Genesis 6-11 contains 3 major stories with interjected toledot – genealogies.

Genesis 6:1-8, as discussed in my previous post, sets the reader up for another incredible emotional gut check. Mankind is once again rebelling. Not just “minor” rebellion, but full scale wicked rebellion. “The Lord Saw how great the wickedness of the human race had become on the earth, and that every inclination of the thoughts of the human heart was only evil all the time” (6:5).

Genesis 6:9 is a new story, but zoomed in on the character of Noah (who was foreshadowed in 5:28-30). This man is one of 2 people living that is described as being righteous. The only other OT figure described so glowingly is Job (compare Job 1 to Genesis 6:9). Verses 11&12 repeat the moral state of humanity, and 6:13-21 expands what God meant in 6:3, 5-8).

Genesis 7 & 8 are two very hotly debated chapters of Scripture. We can come at these chapters with questions of geology, ecology, zoology, genetics, and plate tectonics. We can also come at these chapters with questions about literary composition, literary redaction, or wondering how the author acquired this information.

All these questions have merit, but none of them were on the mind of the original audience. Or of the author.

Rather, we have to look at these chapters in light of the running narrative from chapter 1 up to this point. We must ask “what is this story telling us about God?” What is this story telling us about humanity?” and let the text answer those questions.

The story tells us about a God who cares deeply about His creation. That is why it troubles him to see humanity sinning. It also shows that God desires to give new chances, hence why He preserves Noah and his family. God is just. God desires human flourishing, not humanity to be squandering its created glory and honor for shallow pleasures and selfishness.

So, what do we make of chapter 9?

Chapter 9 starts out with the beautiful “recreation” of life. There is the blessing to “be fruitful and multiply” (9:1), and the reaffirmation of the value of life (9:6).

The greatest natural disaster is over and all seems to be going well. Life is flourishing and God is establishing a covenant. But 8:21 starts ringing in the ear when this covenant is being retold in 9:8-17 (an expanded telling of the story). In 8:21 God says “Never again will I curse the ground because of humans, even though every inclination of the human heart is evil from childhood. And never again will I destroy all living creatures, as I have done.”

It starts ringing in the ears because something bad happens in 9:18-28. Something so shameful that it hurts two generations of people (Ham’s son is Canaan: 9:25; 10:6).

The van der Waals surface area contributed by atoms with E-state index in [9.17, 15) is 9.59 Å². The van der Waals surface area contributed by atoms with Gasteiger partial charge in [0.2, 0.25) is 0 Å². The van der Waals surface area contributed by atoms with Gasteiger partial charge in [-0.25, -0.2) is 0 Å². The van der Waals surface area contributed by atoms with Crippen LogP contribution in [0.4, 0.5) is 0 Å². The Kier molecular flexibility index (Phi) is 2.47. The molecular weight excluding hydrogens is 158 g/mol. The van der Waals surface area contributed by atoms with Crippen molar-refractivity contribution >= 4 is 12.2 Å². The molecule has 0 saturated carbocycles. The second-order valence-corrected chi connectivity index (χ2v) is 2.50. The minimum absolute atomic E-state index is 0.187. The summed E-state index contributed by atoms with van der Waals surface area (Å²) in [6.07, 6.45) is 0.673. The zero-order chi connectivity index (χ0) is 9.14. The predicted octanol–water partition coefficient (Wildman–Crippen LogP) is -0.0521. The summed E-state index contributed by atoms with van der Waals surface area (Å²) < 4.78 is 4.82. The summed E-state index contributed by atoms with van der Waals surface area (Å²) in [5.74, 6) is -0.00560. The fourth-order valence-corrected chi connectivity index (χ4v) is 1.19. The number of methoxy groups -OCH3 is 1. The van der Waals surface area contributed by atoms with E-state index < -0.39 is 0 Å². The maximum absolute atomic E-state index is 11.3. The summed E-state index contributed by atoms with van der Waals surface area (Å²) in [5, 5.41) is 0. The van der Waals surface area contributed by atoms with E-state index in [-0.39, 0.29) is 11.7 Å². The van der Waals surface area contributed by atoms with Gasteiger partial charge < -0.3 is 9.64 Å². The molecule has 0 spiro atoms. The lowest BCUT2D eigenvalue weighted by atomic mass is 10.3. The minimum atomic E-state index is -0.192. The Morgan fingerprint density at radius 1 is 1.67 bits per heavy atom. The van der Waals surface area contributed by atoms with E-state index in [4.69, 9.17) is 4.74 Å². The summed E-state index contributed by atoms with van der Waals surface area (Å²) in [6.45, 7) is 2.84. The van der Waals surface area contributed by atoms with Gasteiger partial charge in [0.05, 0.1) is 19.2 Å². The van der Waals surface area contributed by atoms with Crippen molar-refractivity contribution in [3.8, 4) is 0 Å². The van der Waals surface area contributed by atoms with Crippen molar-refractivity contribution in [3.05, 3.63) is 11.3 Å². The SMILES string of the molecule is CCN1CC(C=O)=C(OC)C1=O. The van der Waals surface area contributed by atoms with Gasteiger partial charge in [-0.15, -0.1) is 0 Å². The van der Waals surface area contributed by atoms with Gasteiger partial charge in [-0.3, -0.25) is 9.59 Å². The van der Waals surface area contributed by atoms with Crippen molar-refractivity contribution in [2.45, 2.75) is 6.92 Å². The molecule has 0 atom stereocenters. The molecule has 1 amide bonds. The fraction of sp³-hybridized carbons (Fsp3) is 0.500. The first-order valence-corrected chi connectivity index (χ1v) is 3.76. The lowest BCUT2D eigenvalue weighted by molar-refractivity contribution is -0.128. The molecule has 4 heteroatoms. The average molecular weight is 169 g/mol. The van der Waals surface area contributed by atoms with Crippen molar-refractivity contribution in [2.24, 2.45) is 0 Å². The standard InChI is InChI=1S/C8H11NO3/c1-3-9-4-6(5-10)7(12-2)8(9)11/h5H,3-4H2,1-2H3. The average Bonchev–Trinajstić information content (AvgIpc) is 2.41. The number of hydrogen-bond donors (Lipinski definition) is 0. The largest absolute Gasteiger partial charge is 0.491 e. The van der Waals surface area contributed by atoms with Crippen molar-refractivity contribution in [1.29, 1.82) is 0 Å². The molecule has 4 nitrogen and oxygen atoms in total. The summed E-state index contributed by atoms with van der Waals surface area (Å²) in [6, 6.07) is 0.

Humanity which was supposed to be starting out with peace, hope, and righteousness has quickly fallen back into sin.

This, my friends, is tragedy.

But the beauty of the story is that it does not end there. Rather, it seems as though humanity does flourish some. We have the accounts of Shem, Ham, and Japheth, and nations seem to develop from their lineage. It causes the audience to ask “what is going to happen? Will humanity walk with the Lord? Will sinfulness end? Will God keep giving humans a chance?”

And that is what 11:1-9 answers.

Humanity crashes and burns. It fails the test to walk with God. Instead of seeing God as the almighty, worthy, and amazing Lord over all, humanity instead decides”Let’s build ourselves a city, with a tower that reaches to the heavens, so that we may make a name for ourselves; otherwise we will be scattered over the face of the whole earth” (11:4).

Yes, the story of Babel is not one about towers or cities. It is about humanity’s vainglory. It is about pride and the rejection of God. God is the One that deserves all glory honor and praise. Not humanity.

Here are a couple quick notes though to end the blog (which is very long)

Nimrod was a mighty warrior (10:8,9). Yet somehow it is an insult to be called a Nimrod. I think it is based upon a Bugs Bunny clip where Elmer Fudd fails at hunting Bugs, and Bugs turns to the camera and says “He’s a real Nimrod, ain’t he?” That sarcastic comment turned the tides of history on the name Nimrod.

The tower of Babel was probably finished. If you look at 11:8, it says that they stopped building the city, not the tower. Also, temples were where gods came down and met with humanity, not where humanity went up to meet gods. Usually we try to make a reason out of the tower as to why God would punish humanity. That comes from a misunderstanding of ANE temples, and also from not reading the text closely enough. The issue was making a name for humanity and not for God.

Lastly, about God worrying in 11:6, we have to remember that if humanity is setting their mind to sin, and God knew that humanity is sinful (8:21), then God is worrying about humanity exponentially increasing in depravity. To spread the people across the nations is an act of grace. He reduced sin.

 

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